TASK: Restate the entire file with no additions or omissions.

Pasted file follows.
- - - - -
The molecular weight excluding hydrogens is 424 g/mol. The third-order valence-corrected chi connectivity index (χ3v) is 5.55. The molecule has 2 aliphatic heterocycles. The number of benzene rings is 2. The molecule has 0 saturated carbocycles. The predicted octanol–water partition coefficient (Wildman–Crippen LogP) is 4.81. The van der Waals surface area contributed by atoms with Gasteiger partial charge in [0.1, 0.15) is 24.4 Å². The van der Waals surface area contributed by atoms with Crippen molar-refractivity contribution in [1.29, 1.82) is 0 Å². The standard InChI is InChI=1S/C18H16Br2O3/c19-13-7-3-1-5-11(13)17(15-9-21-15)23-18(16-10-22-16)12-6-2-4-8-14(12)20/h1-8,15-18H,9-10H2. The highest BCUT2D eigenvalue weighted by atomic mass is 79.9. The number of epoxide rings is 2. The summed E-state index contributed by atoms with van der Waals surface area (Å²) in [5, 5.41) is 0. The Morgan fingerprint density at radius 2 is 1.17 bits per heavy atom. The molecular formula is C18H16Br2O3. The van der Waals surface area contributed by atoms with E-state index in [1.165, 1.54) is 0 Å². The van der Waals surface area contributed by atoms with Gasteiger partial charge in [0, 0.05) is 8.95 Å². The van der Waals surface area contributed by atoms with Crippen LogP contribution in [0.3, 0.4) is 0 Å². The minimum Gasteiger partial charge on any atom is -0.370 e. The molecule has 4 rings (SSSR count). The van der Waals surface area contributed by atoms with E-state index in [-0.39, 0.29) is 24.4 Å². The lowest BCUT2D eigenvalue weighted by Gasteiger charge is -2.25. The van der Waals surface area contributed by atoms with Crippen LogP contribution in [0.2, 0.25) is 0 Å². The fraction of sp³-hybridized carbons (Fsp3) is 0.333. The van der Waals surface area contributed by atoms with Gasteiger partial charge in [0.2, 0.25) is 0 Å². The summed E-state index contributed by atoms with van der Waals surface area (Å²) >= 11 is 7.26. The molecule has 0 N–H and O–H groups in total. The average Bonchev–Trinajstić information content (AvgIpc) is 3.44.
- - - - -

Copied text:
The molecular weight excluding hydrogens is 424 g/mol. The third-order valence-corrected chi connectivity index (χ3v) is 5.55. The molecule has 2 aliphatic heterocycles. The number of benzene rings is 2. The molecule has 0 saturated carbocycles. The predicted octanol–water partition coefficient (Wildman–Crippen LogP) is 4.81. The van der Waals surface area contributed by atoms with Gasteiger partial charge in [0.1, 0.15) is 24.4 Å². The van der Waals surface area contributed by atoms with Crippen molar-refractivity contribution in [1.29, 1.82) is 0 Å². The standard InChI is InChI=1S/C18H16Br2O3/c19-13-7-3-1-5-11(13)17(15-9-21-15)23-18(16-10-22-16)12-6-2-4-8-14(12)20/h1-8,15-18H,9-10H2. The highest BCUT2D eigenvalue weighted by atomic mass is 79.9. The number of epoxide rings is 2. The summed E-state index contributed by atoms with van der Waals surface area (Å²) in [5, 5.41) is 0. The Morgan fingerprint density at radius 2 is 1.17 bits per heavy atom. The molecular formula is C18H16Br2O3. The van der Waals surface area contributed by atoms with E-state index in [1.165, 1.54) is 0 Å². The van der Waals surface area contributed by atoms with Gasteiger partial charge in [0, 0.05) is 8.95 Å². The van der Waals surface area contributed by atoms with Crippen LogP contribution in [0.3, 0.4) is 0 Å². The minimum Gasteiger partial charge on any atom is -0.370 e. The molecule has 4 rings (SSSR count). The van der Waals surface area contributed by atoms with E-state index in [-0.39, 0.29) is 24.4 Å². The lowest BCUT2D eigenvalue weighted by Gasteiger charge is -2.25. The van der Waals surface area contributed by atoms with Crippen LogP contribution in [0.2, 0.25) is 0 Å². The fraction of sp³-hybridized carbons (Fsp3) is 0.333. The van der Waals surface area contributed by atoms with Gasteiger partial charge in [0.2, 0.25) is 0 Å². The summed E-state index contributed by atoms with van der Waals surface area (Å²) >= 11 is 7.26. The molecule has 0 N–H and O–H groups in total. The average Bonchev–Trinajstić information content (AvgIpc) is 3.44.